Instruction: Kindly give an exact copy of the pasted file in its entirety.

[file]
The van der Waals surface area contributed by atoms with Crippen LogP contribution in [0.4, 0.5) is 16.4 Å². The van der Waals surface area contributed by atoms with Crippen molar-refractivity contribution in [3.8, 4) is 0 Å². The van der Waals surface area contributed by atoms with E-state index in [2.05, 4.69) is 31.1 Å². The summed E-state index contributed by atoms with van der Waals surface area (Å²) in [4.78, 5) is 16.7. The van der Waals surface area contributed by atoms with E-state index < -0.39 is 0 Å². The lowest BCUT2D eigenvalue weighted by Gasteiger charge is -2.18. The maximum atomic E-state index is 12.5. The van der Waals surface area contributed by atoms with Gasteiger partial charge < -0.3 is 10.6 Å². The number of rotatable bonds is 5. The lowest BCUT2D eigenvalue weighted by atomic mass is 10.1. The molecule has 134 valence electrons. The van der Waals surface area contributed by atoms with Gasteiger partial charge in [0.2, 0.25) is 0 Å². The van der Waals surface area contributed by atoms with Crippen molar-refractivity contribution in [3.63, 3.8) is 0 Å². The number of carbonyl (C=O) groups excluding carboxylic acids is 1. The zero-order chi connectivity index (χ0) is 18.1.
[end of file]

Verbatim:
The van der Waals surface area contributed by atoms with Crippen LogP contribution in [0.4, 0.5) is 16.4 Å². The van der Waals surface area contributed by atoms with Crippen molar-refractivity contribution in [3.8, 4) is 0 Å². The van der Waals surface area contributed by atoms with E-state index in [2.05, 4.69) is 31.1 Å². The summed E-state index contributed by atoms with van der Waals surface area (Å²) in [4.78, 5) is 16.7. The van der Waals surface area contributed by atoms with E-state index < -0.39 is 0 Å². The lowest BCUT2D eigenvalue weighted by Gasteiger charge is -2.18. The maximum atomic E-state index is 12.5. The van der Waals surface area contributed by atoms with Gasteiger partial charge < -0.3 is 10.6 Å². The number of rotatable bonds is 5. The lowest BCUT2D eigenvalue weighted by atomic mass is 10.1. The molecule has 134 valence electrons. The van der Waals surface area contributed by atoms with Gasteiger partial charge in [0.2, 0.25) is 0 Å². The van der Waals surface area contributed by atoms with Crippen molar-refractivity contribution in [3.63, 3.8) is 0 Å². The number of carbonyl (C=O) groups excluding carboxylic acids is 1. The zero-order chi connectivity index (χ0) is 18.1.